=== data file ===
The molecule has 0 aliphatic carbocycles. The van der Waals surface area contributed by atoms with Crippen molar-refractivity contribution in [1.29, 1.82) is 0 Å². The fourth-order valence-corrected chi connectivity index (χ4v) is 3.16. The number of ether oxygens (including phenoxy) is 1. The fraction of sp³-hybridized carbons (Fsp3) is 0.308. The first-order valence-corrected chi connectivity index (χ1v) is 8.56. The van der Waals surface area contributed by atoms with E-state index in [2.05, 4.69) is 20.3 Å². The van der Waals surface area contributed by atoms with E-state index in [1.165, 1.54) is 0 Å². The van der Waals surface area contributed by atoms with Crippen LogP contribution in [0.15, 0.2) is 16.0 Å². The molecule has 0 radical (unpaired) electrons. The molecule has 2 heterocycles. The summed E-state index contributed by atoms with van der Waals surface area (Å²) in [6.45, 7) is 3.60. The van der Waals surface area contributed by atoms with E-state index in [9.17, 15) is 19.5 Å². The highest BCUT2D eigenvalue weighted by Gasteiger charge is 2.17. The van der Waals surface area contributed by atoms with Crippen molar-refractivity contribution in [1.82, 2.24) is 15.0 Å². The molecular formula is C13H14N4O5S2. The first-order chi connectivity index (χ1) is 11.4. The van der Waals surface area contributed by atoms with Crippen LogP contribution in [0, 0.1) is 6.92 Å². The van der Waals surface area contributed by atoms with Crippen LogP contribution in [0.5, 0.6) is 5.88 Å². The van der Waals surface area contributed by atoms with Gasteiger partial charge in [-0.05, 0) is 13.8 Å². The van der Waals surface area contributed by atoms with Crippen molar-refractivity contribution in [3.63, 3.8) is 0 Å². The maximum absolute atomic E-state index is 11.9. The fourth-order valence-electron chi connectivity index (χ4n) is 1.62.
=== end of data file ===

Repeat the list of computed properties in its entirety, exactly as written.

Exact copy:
The molecule has 0 aliphatic carbocycles. The van der Waals surface area contributed by atoms with Crippen molar-refractivity contribution in [1.29, 1.82) is 0 Å². The fourth-order valence-corrected chi connectivity index (χ4v) is 3.16. The number of ether oxygens (including phenoxy) is 1. The fraction of sp³-hybridized carbons (Fsp3) is 0.308. The first-order valence-corrected chi connectivity index (χ1v) is 8.56. The van der Waals surface area contributed by atoms with E-state index in [2.05, 4.69) is 20.3 Å². The van der Waals surface area contributed by atoms with E-state index in [1.165, 1.54) is 0 Å². The van der Waals surface area contributed by atoms with Crippen LogP contribution in [0.15, 0.2) is 16.0 Å². The molecule has 0 radical (unpaired) electrons. The molecule has 2 heterocycles. The summed E-state index contributed by atoms with van der Waals surface area (Å²) in [6.45, 7) is 3.60. The van der Waals surface area contributed by atoms with E-state index in [9.17, 15) is 19.5 Å². The highest BCUT2D eigenvalue weighted by Gasteiger charge is 2.17. The van der Waals surface area contributed by atoms with Crippen molar-refractivity contribution in [1.82, 2.24) is 15.0 Å². The molecular formula is C13H14N4O5S2. The first-order chi connectivity index (χ1) is 11.4. The van der Waals surface area contributed by atoms with Crippen LogP contribution in [0, 0.1) is 6.92 Å². The van der Waals surface area contributed by atoms with Crippen LogP contribution in [0.5, 0.6) is 5.88 Å². The van der Waals surface area contributed by atoms with Gasteiger partial charge in [-0.05, 0) is 13.8 Å². The van der Waals surface area contributed by atoms with Crippen molar-refractivity contribution in [3.63, 3.8) is 0 Å². The maximum absolute atomic E-state index is 11.9. The fourth-order valence-electron chi connectivity index (χ4n) is 1.62.